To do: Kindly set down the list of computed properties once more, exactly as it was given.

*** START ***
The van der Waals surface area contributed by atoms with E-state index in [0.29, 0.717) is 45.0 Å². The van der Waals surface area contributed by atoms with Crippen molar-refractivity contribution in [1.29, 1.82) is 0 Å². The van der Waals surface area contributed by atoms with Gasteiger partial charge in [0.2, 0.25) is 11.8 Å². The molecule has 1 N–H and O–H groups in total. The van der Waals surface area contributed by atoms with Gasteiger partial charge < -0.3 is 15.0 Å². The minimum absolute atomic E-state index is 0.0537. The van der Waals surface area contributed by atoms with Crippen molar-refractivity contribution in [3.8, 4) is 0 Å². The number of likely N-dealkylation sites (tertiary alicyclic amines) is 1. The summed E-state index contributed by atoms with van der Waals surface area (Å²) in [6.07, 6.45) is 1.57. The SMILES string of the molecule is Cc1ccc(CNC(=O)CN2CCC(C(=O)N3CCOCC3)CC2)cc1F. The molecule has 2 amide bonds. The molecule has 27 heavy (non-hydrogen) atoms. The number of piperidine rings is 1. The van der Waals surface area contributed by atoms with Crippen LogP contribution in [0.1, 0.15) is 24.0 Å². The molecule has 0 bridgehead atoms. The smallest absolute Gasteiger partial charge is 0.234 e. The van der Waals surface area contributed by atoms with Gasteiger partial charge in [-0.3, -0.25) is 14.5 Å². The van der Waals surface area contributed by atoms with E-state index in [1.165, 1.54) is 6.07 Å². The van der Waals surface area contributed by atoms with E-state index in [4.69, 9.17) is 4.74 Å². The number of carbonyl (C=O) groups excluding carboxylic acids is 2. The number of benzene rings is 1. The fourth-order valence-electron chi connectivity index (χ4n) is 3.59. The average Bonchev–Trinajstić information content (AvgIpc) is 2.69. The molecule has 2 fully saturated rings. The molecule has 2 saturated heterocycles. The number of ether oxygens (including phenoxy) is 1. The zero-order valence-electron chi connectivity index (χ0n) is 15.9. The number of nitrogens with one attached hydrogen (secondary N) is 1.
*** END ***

The van der Waals surface area contributed by atoms with E-state index in [0.29, 0.717) is 45.0 Å². The van der Waals surface area contributed by atoms with Crippen molar-refractivity contribution in [1.29, 1.82) is 0 Å². The van der Waals surface area contributed by atoms with Gasteiger partial charge in [0.2, 0.25) is 11.8 Å². The molecule has 1 N–H and O–H groups in total. The van der Waals surface area contributed by atoms with Gasteiger partial charge < -0.3 is 15.0 Å². The minimum absolute atomic E-state index is 0.0537. The van der Waals surface area contributed by atoms with Crippen molar-refractivity contribution in [3.8, 4) is 0 Å². The number of likely N-dealkylation sites (tertiary alicyclic amines) is 1. The summed E-state index contributed by atoms with van der Waals surface area (Å²) in [6.07, 6.45) is 1.57. The SMILES string of the molecule is Cc1ccc(CNC(=O)CN2CCC(C(=O)N3CCOCC3)CC2)cc1F. The molecule has 2 amide bonds. The molecule has 27 heavy (non-hydrogen) atoms. The number of piperidine rings is 1. The van der Waals surface area contributed by atoms with Crippen LogP contribution in [0.1, 0.15) is 24.0 Å². The molecule has 0 bridgehead atoms. The smallest absolute Gasteiger partial charge is 0.234 e. The van der Waals surface area contributed by atoms with Gasteiger partial charge in [-0.3, -0.25) is 14.5 Å². The van der Waals surface area contributed by atoms with E-state index in [1.165, 1.54) is 6.07 Å². The van der Waals surface area contributed by atoms with E-state index in [4.69, 9.17) is 4.74 Å². The number of carbonyl (C=O) groups excluding carboxylic acids is 2. The number of benzene rings is 1. The fourth-order valence-electron chi connectivity index (χ4n) is 3.59. The average Bonchev–Trinajstić information content (AvgIpc) is 2.69. The molecule has 2 fully saturated rings. The molecule has 2 saturated heterocycles. The number of ether oxygens (including phenoxy) is 1. The zero-order valence-electron chi connectivity index (χ0n) is 15.9. The number of nitrogens with one attached hydrogen (secondary N) is 1.